Diary of an Algolagnist
The following extremely valuable contribution to the psychology of the Russian revolution now in progress was sent in September, 1906, from Russia to my colleague Dr. Magnus Hirschfeld. He most kindly gave me this extremely interesting sketch for publication in this place. It throws a very clear light upon the nature of algolagnia. We have here a unique psychological document, which deserves the attention of politicians and sociologists no less than that of anthropologists and psychologists.The following extremely valuable contribution to the psychology of the Russian revolution now in progress was sent in September, 1906, from Russia to my colleague Dr. Magnus Hirschfeld. He most kindly gave me this extremely interesting sketch for publication in this place. It throws a very clear light upon the nature of algolagnia. We have here a unique psychological document, which deserves the attention of politicians and sociologists no less than that of anthropologists and psychologists.
My parents were opposite elements : my father, strong, coarse, brutal, egotistic, material to excess ; my mother, suffering, delicate, sensitive, ethereal. From such a cross, a masochistic character must necessarily be produced. My father brought me up with storms, chastisements, and fear ; my mother counteracted all this with caresses, kisses, and tears. … I trembled with secret anxiety and exulted inwardly at the same moment when my father stretched me across his knees. As soon as the punishment was over, he immediately proceeded to box someone’s ears anyone’s, a footman’s, a maid’s, anyone’s. I ran with a smarting posterior to my mother. By her first my injuries were inspected, then I was cried over, embraced, kissed, and finally laughed at and with. This scene repeated itself at irregular intervals. To these years belong my first memory of the masochistic principle of life. This was based upon the following observations :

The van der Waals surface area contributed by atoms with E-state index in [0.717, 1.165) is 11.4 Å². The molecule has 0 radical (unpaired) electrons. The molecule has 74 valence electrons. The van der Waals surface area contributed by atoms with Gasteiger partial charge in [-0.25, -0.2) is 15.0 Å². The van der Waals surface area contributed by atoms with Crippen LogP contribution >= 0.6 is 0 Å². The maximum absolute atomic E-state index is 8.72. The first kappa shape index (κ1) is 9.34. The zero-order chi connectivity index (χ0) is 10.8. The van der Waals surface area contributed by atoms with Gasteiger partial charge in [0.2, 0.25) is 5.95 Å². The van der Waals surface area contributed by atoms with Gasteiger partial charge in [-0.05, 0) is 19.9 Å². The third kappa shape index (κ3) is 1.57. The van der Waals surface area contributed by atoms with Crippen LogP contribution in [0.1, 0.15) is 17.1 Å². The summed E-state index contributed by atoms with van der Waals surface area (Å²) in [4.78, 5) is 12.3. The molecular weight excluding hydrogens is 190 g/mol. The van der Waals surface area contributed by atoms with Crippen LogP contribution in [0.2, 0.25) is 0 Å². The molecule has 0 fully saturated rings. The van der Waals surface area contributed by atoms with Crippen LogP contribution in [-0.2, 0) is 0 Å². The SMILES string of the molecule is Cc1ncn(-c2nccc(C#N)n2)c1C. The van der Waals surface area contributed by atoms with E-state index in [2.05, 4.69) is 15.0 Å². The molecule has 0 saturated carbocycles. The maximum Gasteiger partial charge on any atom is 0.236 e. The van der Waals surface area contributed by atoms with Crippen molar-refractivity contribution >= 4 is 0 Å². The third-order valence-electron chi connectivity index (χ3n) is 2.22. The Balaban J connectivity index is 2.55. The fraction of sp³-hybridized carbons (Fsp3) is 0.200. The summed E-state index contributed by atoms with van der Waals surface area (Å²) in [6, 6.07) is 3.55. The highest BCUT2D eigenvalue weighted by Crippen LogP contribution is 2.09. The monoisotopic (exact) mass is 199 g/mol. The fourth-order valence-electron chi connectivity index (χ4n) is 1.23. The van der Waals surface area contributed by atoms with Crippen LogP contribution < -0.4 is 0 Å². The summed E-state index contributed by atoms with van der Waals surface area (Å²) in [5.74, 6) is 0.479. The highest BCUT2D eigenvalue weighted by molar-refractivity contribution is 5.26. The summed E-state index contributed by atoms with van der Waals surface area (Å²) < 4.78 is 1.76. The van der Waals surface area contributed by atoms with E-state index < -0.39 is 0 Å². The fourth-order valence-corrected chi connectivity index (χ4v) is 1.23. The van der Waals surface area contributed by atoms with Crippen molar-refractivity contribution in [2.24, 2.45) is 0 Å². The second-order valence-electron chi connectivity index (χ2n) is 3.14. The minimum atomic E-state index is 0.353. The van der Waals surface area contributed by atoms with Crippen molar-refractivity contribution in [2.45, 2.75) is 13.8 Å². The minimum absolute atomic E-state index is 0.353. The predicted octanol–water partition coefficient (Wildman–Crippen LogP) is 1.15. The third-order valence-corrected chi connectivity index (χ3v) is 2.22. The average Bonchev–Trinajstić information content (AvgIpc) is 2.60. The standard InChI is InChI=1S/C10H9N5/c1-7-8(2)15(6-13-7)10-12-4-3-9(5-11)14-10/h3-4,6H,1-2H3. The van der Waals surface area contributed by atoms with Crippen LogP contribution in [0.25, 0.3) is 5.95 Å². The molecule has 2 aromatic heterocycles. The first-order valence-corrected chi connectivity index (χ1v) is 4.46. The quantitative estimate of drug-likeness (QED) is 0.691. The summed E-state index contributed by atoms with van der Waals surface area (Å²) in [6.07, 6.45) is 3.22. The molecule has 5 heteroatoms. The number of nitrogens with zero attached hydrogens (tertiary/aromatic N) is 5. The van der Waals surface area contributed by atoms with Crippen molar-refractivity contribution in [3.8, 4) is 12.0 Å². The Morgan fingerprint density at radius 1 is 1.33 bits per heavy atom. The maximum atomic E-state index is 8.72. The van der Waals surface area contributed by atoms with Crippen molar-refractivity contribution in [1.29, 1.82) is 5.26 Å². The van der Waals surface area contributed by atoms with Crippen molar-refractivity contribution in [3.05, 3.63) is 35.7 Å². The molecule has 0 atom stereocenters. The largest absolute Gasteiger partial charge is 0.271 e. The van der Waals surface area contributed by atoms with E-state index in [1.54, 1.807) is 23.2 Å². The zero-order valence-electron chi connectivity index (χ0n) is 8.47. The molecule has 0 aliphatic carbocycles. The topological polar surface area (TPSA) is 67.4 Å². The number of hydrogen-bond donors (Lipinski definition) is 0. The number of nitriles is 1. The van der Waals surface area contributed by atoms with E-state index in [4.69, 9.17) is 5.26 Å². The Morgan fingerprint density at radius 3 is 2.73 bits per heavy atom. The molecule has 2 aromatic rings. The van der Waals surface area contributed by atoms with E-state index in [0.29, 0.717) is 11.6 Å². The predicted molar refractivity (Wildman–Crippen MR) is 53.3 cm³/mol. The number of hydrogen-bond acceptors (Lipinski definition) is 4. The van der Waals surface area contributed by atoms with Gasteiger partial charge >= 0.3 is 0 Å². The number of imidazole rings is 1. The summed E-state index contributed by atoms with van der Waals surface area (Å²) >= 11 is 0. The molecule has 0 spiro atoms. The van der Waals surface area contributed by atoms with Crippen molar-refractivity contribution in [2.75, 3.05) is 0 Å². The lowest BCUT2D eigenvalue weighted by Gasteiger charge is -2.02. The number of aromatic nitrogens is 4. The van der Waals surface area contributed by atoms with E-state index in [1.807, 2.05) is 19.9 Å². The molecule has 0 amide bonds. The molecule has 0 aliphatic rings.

All my companions, boys and girls alike, endeavoured to play tricks on one another ; to tell tales of one another to their parents, tales true and false ; in every way to cause suffering, in order then, by redoubled love, to make all right again. On the other hand, I noticed that no child loved another unless it was tormented by that other. Those who did not torment one another were mutually indifferent.
This mutual tormenting and being tormented must therefore, in the nature of things, produce a certain charm, gives rise to a pleasure. This pleasure consisted in increasing, mentally realizing, sympathizing with, the pain of another. This is not sadism generally speaking, sadism does not exist it is only refined masochism ; for we prepare pains in order to sympathize with them that is, in order that we may free ourselves.
I especially enjoyed teasing girls, destroying their toys, tearing their dolls to pieces, dirtying their clothing, etc. When, thereupon, they wept bitterly, I fought against their tears, until finally they were consoled. Then I went close to them, embraced them, caressed them, kissed them, and cried with sympathy. What pain and what pleasure did I experience when they pushed me away, struck me, and spat in my face ! I bought them once more finer toys, and was so happy when their tears gave place to laughter !
How often I told false tales of other children to their parents, in order to be able to sympathize with the mental pain of an undeserved chastisement ! But I was no exception in this, because most of my playmates were the same. I remember how a girl of eleven calumniated a boy of twelve : she declared that he had put his hand on her private parts when she was out walking ! The happy, poor lad was frightfully beaten at school and at home. All the children baited him, despised him, and avoided him like the plague. . . . He became quite afraid of his fellows.